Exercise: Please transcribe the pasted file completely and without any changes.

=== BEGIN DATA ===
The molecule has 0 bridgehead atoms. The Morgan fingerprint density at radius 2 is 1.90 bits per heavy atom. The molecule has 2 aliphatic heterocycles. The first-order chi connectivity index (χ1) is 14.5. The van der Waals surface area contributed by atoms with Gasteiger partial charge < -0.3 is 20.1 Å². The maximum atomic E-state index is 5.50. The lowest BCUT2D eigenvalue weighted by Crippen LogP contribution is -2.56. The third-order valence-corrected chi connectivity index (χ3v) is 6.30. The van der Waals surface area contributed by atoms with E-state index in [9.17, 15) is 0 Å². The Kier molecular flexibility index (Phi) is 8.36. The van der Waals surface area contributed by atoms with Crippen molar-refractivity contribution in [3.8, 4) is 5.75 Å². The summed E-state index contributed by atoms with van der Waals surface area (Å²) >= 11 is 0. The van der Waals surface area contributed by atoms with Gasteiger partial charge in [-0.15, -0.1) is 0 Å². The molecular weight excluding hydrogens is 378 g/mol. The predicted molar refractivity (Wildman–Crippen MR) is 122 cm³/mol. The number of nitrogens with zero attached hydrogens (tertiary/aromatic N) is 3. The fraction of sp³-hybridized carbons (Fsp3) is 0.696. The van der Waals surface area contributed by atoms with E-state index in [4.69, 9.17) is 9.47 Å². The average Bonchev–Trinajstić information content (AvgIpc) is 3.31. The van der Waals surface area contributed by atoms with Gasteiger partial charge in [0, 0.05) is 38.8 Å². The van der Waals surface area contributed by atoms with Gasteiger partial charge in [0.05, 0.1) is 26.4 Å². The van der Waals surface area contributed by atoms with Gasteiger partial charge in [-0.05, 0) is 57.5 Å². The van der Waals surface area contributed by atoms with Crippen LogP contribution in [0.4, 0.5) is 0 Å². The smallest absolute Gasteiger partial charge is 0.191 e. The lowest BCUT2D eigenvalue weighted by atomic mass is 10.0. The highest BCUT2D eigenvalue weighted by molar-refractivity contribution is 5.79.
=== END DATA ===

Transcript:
The molecule has 0 bridgehead atoms. The Morgan fingerprint density at radius 2 is 1.90 bits per heavy atom. The molecule has 2 aliphatic heterocycles. The first-order chi connectivity index (χ1) is 14.5. The van der Waals surface area contributed by atoms with Gasteiger partial charge < -0.3 is 20.1 Å². The maximum atomic E-state index is 5.50. The lowest BCUT2D eigenvalue weighted by Crippen LogP contribution is -2.56. The third-order valence-corrected chi connectivity index (χ3v) is 6.30. The van der Waals surface area contributed by atoms with E-state index in [9.17, 15) is 0 Å². The Kier molecular flexibility index (Phi) is 8.36. The van der Waals surface area contributed by atoms with Crippen molar-refractivity contribution in [3.8, 4) is 5.75 Å². The summed E-state index contributed by atoms with van der Waals surface area (Å²) >= 11 is 0. The van der Waals surface area contributed by atoms with Gasteiger partial charge in [-0.15, -0.1) is 0 Å². The molecular weight excluding hydrogens is 378 g/mol. The predicted molar refractivity (Wildman–Crippen MR) is 122 cm³/mol. The number of nitrogens with zero attached hydrogens (tertiary/aromatic N) is 3. The fraction of sp³-hybridized carbons (Fsp3) is 0.696. The van der Waals surface area contributed by atoms with E-state index in [4.69, 9.17) is 9.47 Å². The average Bonchev–Trinajstić information content (AvgIpc) is 3.31. The van der Waals surface area contributed by atoms with Gasteiger partial charge in [0, 0.05) is 38.8 Å². The van der Waals surface area contributed by atoms with Gasteiger partial charge in [0.05, 0.1) is 26.4 Å². The van der Waals surface area contributed by atoms with Gasteiger partial charge in [-0.05, 0) is 57.5 Å². The van der Waals surface area contributed by atoms with Crippen LogP contribution in [0.4, 0.5) is 0 Å². The smallest absolute Gasteiger partial charge is 0.191 e. The lowest BCUT2D eigenvalue weighted by atomic mass is 10.0. The highest BCUT2D eigenvalue weighted by molar-refractivity contribution is 5.79.